Brazil's carmakers sold more vehicles adapted to run on alcohol last year than conventional petrol-driven models, motor industry figures show.
The proportion of alcohol-driven cars in Brazil is increasing
"Flex-fuel" cars, which run on any combination of ethanol and petrol, took 53.6% of the Brazilian market in 2005.
Brazil has made ethanol-driven cars for 25 years, but they have not outsold conventional ones since the late 1980s.
Brazil produced a record 2.4 million vehicles last year, 1.7 million of them for the domestic market.
In all, 866,267 flex-fuel cars were sold in Brazil in 2005 against just 328,379 the year before, the Brazilian motor manufacturers' association Anfavea said.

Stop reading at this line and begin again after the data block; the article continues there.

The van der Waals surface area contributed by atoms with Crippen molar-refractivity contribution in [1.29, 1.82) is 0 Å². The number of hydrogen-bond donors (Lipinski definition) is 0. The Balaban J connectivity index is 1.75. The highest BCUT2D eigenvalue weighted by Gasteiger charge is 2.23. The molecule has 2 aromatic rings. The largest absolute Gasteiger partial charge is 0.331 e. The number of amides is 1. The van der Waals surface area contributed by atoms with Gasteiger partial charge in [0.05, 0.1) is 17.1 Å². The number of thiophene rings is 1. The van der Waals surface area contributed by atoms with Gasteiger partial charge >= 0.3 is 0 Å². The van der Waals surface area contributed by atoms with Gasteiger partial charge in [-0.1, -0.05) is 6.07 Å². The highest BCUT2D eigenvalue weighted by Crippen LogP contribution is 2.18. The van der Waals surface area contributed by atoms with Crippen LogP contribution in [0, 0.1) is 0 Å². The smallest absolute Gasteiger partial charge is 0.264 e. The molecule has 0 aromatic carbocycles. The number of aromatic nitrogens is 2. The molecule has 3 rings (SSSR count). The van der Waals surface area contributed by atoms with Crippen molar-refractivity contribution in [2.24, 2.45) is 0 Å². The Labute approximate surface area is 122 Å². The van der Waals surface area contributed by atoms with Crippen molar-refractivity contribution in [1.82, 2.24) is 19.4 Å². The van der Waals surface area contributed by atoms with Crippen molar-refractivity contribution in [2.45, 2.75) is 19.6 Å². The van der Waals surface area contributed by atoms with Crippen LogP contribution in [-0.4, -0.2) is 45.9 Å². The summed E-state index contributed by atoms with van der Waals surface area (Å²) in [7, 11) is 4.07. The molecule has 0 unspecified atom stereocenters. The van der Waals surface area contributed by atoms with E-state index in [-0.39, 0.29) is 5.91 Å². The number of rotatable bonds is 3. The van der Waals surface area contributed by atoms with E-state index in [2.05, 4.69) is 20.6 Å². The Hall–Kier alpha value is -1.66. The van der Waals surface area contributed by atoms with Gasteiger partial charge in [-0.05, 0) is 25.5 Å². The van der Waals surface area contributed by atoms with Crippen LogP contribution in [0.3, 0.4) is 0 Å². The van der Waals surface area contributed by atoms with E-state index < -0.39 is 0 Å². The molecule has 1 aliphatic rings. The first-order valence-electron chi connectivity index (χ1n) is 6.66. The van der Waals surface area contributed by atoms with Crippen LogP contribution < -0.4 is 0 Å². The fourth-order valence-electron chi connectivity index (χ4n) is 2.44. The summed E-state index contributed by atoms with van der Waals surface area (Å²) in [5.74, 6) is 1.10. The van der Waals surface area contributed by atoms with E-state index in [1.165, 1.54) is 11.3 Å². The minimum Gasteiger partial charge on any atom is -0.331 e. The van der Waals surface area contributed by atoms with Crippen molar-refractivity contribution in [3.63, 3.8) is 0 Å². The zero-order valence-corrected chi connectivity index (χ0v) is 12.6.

Return of ethanol
Brazil began its Pro-Alcohol programme more than 20 years ago to promote the use of ethanol, derived from sugar-cane, as an alternative fuel for cars.
At the time, Brazil had a military government, which wanted to reduce the country's dependence on imported Middle Eastern petroleum after the 1970s oil shocks.
The idea fell out of favour in the 1990s after sugar prices rose and the price of oil fell, while Brazil's state oil company Petrobras discovered new offshore oilfields which reduced the need for imports.
But in 2003, a new generation of cars capable of running on alcohol entered production, thanks to a combination of new technology and tax breaks.
"Flex-fuel" cars attract a purchase tax of 14%, while buyers of their exclusively petrol-powered counterparts are charged 16%.